Deep and Cloudy 

Our essayist’s non-review of MCT’s Noises Off

Do a “meta-textual” thing (per Blake) about Noises Off. 850 words. (note: ask Blake about September pay)

Noises Off is a play within a play. More than that, it is about the “processual flux of performance.” (footnote?) It is about making a play. More than that. It is about how making a play is like making life. It is about the stuff Erving Goffman liked to think about—the ways (per Schechner) “people greet each other, deceive each other, manager [manager?] their ‘fronts’ [their what??] and play out their psychosocial roles both consciously and unconsciously.”

(Should quote Goffman himself.)

To quote Goffman himself:

“The legitimate performances of everyday life are not ‘acted’ or ‘put on’ in the sense that the performer knows in advance just what he is going to do. ... the incapacity of the ordinary individual to formulate in advance the movements of his eyes and body does not mean (... and stuff like that...)

“In short, we all act better than we know how.”

Noises Off is about acting better than we know how.

(Are the MCT people going to get P.O.-ed at all this Victor Turnerish stuff? Did they think I was going to do a review? I shouldn’t have given them my name. I told T.C. Carlson, the director, that I write little arts essays for the Independent but that I don’t go see anything or talk to anybody, I just think about form, read scripts, contemplate objets d’art and write about the “work itself.” Then I had to talk to the publicity lady, then she put me back to T.C. So now he probably has his hopes all up anyway, plus he has my name.)

Noises Off is a farce, technically.

farce—a savory stuffing: Forcemeat. (huh?)

farce—a light dramatic composition marked by broadly satirical comedy and improbable plot.

Sorry, but I think it’s deeper than that. You don’t have a director named Lloyd playing God without it being halfway deep. (Quote from play here.)

Quoting from the play:

“Lloyd: I’m starting to know what God felt like when he sat there in the darkness creating the world. (takes a pill).

“Belinda: What did he feel like, Lloyd, my love?

“Lloyd: Very pleased he’d taken his Valium.

“Belinda: He had six days, of course. We’ve only got six hours.

“Lloyd: And God said, Where the hell is Tim?

(Work in MCT director here? I’m already at 491 words, though, and I haven’t got to the proscenium.)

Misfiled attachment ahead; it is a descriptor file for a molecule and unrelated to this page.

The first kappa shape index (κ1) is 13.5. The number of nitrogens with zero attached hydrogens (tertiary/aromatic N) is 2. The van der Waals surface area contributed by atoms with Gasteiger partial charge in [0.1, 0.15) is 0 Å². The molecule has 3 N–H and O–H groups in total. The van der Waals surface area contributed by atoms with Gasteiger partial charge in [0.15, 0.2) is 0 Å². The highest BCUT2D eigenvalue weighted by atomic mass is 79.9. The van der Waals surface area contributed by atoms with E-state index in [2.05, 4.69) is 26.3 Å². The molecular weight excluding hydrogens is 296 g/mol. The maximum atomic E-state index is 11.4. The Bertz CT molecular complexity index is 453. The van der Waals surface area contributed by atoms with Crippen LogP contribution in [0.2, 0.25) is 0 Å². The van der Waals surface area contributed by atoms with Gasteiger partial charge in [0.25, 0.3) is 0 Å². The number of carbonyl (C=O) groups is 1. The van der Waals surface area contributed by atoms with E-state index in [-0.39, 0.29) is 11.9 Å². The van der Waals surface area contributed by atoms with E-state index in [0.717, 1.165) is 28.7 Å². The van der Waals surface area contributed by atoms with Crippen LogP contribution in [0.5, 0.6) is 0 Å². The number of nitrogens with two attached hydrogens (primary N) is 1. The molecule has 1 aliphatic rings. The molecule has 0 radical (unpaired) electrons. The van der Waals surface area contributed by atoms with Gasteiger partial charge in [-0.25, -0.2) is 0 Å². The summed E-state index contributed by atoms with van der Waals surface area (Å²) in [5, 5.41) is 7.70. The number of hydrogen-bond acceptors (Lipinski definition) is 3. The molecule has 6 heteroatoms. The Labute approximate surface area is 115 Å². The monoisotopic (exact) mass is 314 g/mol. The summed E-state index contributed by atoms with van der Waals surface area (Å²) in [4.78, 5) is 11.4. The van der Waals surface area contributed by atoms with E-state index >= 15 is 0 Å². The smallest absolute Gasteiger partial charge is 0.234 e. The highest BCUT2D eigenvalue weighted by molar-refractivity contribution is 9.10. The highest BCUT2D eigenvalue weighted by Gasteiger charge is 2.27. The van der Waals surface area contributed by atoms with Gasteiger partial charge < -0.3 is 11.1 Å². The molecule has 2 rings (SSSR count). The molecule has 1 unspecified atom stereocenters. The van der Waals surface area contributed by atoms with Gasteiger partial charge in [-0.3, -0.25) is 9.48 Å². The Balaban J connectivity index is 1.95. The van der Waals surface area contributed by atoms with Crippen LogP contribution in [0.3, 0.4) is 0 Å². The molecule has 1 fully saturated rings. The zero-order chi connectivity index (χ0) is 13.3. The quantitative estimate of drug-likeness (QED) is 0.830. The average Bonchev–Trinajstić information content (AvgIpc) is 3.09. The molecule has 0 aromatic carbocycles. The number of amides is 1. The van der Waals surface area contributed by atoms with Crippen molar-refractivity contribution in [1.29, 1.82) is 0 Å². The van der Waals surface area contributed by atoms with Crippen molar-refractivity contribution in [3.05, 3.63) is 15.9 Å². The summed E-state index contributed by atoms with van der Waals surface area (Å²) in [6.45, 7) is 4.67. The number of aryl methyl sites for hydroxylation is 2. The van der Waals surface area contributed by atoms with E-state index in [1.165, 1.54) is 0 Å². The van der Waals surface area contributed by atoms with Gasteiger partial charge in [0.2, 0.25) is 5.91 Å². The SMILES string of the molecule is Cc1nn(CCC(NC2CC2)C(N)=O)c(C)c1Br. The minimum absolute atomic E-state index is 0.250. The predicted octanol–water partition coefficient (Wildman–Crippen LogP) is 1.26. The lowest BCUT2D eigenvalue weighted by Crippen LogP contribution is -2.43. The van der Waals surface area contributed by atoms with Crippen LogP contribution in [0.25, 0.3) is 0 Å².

Noises Off is about breaking the proscenium.

By breaking the proscenium (i.e., the “sacred liminal space”) we become aware of its existence.

(Is this stuff terribly dated and will the drama people at the university laugh at me? “Where’s she been since the ’80s?” they’ll laugh. My god, does she still dance disco? Well who cares, let them laugh! I didn’t get a master of arts in ethnodramaturgy to hide my bushel under a basket!)

(note: ask Blake about pay raise)

Noises Off is true theater, which is (I’m going to lay it on) the experience of “heightened vitality,” to quote Dewey again (did I quote him?).

Some more quoting:

“At its height [true theater] signified complete interpenetration of self and the world of objects and events. ... When this happens in a performance, what may be produced is what d’Aquili and Laughlin (d’Aquili et al. l979:177) call a ‘brief ecstatic state and sense of union [often lasting only a few seconds][(which)] may often be described as no more than a shiver running down the back at a certain point.’”

(611 words.)

“This shiver has to be won, though, to be a ‘consummation,’ after working through a tangle of conflicts and disharmonies.

(631 words.)

“Theater best of all exemplifies Thomas Hardy’s dictum: ‘If a way to the better there be, it exacts a full look at the worst.’”

(655 words.)

To conclude—(quote from play)

“Frederick (to Lloyd): But why do I take the things off into the study? Wouldn’t it be more natural if I left them on?

“Lloyd: No.

“Frederick: I just thought it might somehow be more logical.

“Lloyd: No.

“Frederick: Lloyd, I know it’s a bit late in the day to go into all this. ...

“Lloyd: No, Freddie, we’ve got several more minutes left before we open.

“Frederick: Thank you, Lloyd. As long as we’re not too pushed. But I’ve never understood why he carries an overnight bag and a box of groceries into the study to look at his mail. ...

“Lloyd: Freddie, love, why does anyone do anything? Why does that other idiot walk out through the front door holding two plates of sardines? (To Garry: I’m not getting at you, love.)

“Garry: Of course not, love. (To Frederick:) I mean, why do I? (To Lloyd:) I mean, Jesus, when you come to think of it, why do I?

“Lloyd: Who knows?

“Garry: Who knows, you see, Freddie, love?

“Lloyd (To Frederick): The wellsprings of human action are deep and cloudy. Maybe something happened to you as a small child which made you frightened to let go of groceries.

“Belinda: Or it could be genetic.

“Garry: Yes, it could be, you know.

“Lloyd: It could be.”

(850 words.)

Noises Off will continue to run Oct. 21-24 at the MCT Center for the Performing Arts. Thursday, Friday, and Saturday evening performances are at 8 p.m. Sunday evening performance is at 6:30 p.m. Saturday and Sunday matinees are at 2 p.m. Call 728-PLAY (728-7529) for some information you can understand the first time.

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